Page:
Agriculture Secretary Sonny PerdueGeorge (Sonny) Ervin PerdueLawmakers run into major speed bumps on spending bills Media and candidates should be ashamed that they don't talk about obesity Overnight Energy: Trump to revoke California's tailpipe waiver | Democrats propose bill to revoke Trump endangered species rollback | Trump officials finalize rule allowing fewer inspectors at pork plants MORE said last week Trump had asked him to begin crafting an aid program for U.S. farmers.

Trump had sought to use tariffs on China to pressure Xi into signing a sweeping agreement addressing core U.S. complaints about the trading relationship, including alleged intellectual property theft, public subsidies for Chinese companies and the lack of access to certain Chinese markets.

The president said the deal was “95 percent” completed when Treasury Secretary Steven MnuchinSteven Terner MnuchinLawmakers run into major speed bumps on spending bills The Hill's 12:30 Report: Trump, Graham clash over Iran policy Liz Cheney calls for 'proportional military response' against Iran MORE and U.S. Trade Representative Robert LighthizerRobert (Bob) Emmet LighthizerOn The Money: Economy adds 164K jobs in July | Trump signs two-year budget deal, but border showdown looms | US, EU strike deal on beef exports Chinese, US negotiators fine-tuning details of trade agreement: report The Trump economy keeps roaring ahead MORE informed him last week that Beijing had “unagreed to” a number of key provisions.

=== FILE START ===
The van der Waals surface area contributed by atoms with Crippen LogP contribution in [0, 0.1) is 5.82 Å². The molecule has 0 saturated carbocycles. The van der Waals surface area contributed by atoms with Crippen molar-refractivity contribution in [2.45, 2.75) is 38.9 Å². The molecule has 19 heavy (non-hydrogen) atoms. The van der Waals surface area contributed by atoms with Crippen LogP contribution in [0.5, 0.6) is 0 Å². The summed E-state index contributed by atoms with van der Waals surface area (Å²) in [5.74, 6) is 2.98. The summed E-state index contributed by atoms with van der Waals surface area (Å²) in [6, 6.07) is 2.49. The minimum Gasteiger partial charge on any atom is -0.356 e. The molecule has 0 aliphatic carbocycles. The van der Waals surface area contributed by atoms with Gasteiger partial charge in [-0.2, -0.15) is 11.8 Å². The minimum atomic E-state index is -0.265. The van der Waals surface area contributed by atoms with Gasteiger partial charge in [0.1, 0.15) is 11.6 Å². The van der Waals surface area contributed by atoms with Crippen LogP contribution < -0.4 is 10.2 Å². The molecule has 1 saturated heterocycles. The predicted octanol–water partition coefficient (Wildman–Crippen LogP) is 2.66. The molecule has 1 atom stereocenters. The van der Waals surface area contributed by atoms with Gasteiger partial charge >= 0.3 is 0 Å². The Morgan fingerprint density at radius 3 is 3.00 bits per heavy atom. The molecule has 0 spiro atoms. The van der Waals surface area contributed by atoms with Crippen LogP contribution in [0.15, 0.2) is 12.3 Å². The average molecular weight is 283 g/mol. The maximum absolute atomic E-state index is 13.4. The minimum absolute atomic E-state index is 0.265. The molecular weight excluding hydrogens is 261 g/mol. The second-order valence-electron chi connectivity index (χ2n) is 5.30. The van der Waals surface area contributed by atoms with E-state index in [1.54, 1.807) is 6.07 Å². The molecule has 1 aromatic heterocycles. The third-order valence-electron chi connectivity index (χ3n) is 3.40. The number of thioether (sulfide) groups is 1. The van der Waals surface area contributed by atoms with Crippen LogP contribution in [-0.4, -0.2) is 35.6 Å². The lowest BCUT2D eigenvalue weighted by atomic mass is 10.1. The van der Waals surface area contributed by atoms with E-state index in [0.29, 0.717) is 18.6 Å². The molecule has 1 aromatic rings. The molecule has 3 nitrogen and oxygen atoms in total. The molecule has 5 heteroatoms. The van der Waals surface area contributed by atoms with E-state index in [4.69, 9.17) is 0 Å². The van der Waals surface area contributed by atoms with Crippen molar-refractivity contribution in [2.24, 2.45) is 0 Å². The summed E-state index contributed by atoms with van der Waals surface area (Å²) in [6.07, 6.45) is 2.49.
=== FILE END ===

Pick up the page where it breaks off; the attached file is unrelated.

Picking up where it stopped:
Trump’s meeting with Putin also poses some risks for the president, who was widely criticized after a summit meeting last year for failing to confront the Russian leader over meddling in the 2016 election.

The controversy led the White House to scrap a planned meeting between Trump and Putin at last year’s G-20 summit in Buenos Aires, Argentina.

“The message is that there has never been anybody that’s been so tough on Russia, but at the same time we’re going to end up getting along with Russia,” Trump said. “It makes sense to get along with Russia.”

The meeting with Putin would be their first face-to-face interaction following the end of special counsel Robert MuellerRobert (Bob) Swan MuellerLewandowski says Mueller report was 'very clear' in proving 'there was no obstruction,' despite having 'never' read it Fox's Cavuto roasts Trump over criticism of network Mueller report fades from political conversation MORE’s investigation into Moscow’s election interference.

The probe found no criminal conspiracy between Trump and Russia, but Mueller’s 448-page report laid out in detail how the Kremlin sought to tip the scales in Trump’s favor as well as more than a hundred interactions between Trump campaign officials and people linked to the Russian government.

Trump told reporters he would not seek to use dirt from a foreign country in his reelection race.

“Well, I never did use [it]. As you probably know, that's what the Mueller report was all about. They said, ‘No collusion,’ ” he said. “And I would certainly agree to that. I don't need it. All I need is the opponents that I'm looking at. I'm liking what I see.”

The G-20 summit will take place June 28-29 in the Japanese city of Osaka.

Updated at 3:43 p.m.